Instead, pro-minimum-wage economists know that the one theoretical condition under which an ‘appropriately’ set minimum wage might not cause harm to low-skilled workers is that employers possess monopsony power in the labor market. If a firm is the sole actual or potential employer of a particular kind of labor, that firm maximizes its profits by underpaying its workers. A very pretty graph can be drawn showing that a minimum wage, set just so by a wise and well-informed government, can raise these workers’ wages without causing the unemployment that sensible economists usually predict will be among the negative consequences of a minimum wage.
But this very pretty graph is a textbook curiosity; the graph’s geometric clarity is insufficient to prove that minimum wages do not negatively affect low-skilled workers in reality. First of all, it’s ludicrous to suppose that many, or even any, employers of low-skilled workers in America each has monopsony power over its low-skilled employees. Do clerks at McDonald’s really have no other employment options — say, at Burger King or Walmart or Roscoe’s Lawn Care Co.? For this reason alone the graph has no relevance in reality, or at least not in modern American reality.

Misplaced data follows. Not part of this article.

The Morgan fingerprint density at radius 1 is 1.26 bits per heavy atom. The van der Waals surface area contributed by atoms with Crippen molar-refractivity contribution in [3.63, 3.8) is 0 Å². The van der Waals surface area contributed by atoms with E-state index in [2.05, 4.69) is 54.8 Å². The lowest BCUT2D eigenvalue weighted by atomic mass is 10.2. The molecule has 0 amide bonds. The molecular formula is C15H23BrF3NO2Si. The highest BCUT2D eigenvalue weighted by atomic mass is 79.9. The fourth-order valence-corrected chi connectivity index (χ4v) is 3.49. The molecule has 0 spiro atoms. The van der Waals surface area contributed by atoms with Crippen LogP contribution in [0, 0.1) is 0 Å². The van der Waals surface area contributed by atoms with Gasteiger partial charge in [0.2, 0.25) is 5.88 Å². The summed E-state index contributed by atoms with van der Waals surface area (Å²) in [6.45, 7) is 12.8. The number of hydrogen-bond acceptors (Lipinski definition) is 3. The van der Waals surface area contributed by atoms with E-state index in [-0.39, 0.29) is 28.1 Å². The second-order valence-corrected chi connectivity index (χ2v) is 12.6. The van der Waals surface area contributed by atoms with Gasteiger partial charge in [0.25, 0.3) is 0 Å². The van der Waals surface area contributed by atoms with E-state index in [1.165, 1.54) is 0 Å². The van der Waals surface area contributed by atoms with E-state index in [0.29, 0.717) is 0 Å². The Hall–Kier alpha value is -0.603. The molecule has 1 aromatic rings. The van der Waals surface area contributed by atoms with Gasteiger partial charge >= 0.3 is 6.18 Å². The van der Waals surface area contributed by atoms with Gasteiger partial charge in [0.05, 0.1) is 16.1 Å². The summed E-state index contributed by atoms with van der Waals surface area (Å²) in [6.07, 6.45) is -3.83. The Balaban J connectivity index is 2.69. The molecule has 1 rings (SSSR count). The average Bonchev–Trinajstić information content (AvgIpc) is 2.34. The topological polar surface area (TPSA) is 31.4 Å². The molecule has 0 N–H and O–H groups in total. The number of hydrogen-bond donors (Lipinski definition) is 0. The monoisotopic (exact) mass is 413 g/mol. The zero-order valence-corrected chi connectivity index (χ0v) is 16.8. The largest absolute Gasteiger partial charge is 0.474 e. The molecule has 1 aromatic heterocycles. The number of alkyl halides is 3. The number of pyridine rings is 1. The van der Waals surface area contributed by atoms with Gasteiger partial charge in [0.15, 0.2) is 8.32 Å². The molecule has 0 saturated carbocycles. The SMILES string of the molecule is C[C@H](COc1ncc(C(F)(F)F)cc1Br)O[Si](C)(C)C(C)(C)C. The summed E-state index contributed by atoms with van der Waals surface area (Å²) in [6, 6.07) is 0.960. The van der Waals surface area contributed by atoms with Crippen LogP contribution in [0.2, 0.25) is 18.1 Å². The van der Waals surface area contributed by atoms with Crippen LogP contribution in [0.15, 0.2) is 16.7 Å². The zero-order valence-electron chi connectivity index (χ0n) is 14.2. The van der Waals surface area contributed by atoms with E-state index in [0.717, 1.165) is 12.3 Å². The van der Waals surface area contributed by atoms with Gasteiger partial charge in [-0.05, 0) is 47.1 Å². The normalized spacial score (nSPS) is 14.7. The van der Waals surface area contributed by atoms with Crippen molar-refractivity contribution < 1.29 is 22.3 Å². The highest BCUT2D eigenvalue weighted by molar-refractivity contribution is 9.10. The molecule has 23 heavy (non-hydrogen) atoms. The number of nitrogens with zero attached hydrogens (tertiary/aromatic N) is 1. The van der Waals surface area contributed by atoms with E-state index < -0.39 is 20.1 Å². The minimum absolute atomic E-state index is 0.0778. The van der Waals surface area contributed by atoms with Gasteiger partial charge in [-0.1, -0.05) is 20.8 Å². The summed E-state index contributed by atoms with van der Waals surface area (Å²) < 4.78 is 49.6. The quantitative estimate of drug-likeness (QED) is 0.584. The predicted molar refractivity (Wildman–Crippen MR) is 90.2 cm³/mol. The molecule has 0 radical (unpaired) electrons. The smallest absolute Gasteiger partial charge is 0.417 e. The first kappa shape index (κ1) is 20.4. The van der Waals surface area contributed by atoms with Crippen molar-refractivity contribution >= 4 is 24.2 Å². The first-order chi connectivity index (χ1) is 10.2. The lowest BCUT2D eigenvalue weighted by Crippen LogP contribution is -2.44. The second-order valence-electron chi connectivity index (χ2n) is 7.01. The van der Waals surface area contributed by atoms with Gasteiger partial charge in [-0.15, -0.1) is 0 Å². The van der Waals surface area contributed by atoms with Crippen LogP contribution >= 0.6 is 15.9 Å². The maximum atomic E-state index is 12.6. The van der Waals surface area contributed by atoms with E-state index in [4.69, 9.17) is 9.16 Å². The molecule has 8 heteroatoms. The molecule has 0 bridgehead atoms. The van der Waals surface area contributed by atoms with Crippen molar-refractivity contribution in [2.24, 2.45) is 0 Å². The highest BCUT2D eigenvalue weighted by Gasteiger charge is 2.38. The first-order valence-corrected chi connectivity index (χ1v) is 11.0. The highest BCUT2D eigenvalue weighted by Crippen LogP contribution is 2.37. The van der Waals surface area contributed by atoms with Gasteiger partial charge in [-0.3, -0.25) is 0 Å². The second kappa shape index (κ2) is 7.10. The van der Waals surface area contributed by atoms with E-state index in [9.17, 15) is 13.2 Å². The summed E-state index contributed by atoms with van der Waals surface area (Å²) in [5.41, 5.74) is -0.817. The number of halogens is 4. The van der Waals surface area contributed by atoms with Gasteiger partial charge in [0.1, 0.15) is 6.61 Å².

Second, it’s also ludicrous to fail to realize that the very pretty graph is drawn under the unrealistic assumption that the only option open to monopsonistic employers when a minimum wage is imposed is to raise workers’ hourly wages. In reality, all employers — including the mythical monsters possessing monopsony power — can adjust to higher wages in many different ways. Employers can, for example, reduce the value of fringe benefits or increase the demands they put on workers while on the job. Ironically, employers with monopsony power over workers would, among all employers, be the most able and eager to adjust to a minimum wage by reducing workers’ non-wage employment amenities.
The fact that pro-minimum-wage economists stubbornly ignore these realities infuriates this now-retirement-age economist!
I could kvetch practically without end. But given that I am in fact not going to retire, I must now stop allowing myself the privilege of acting like the old geezer that, alas, I really have become.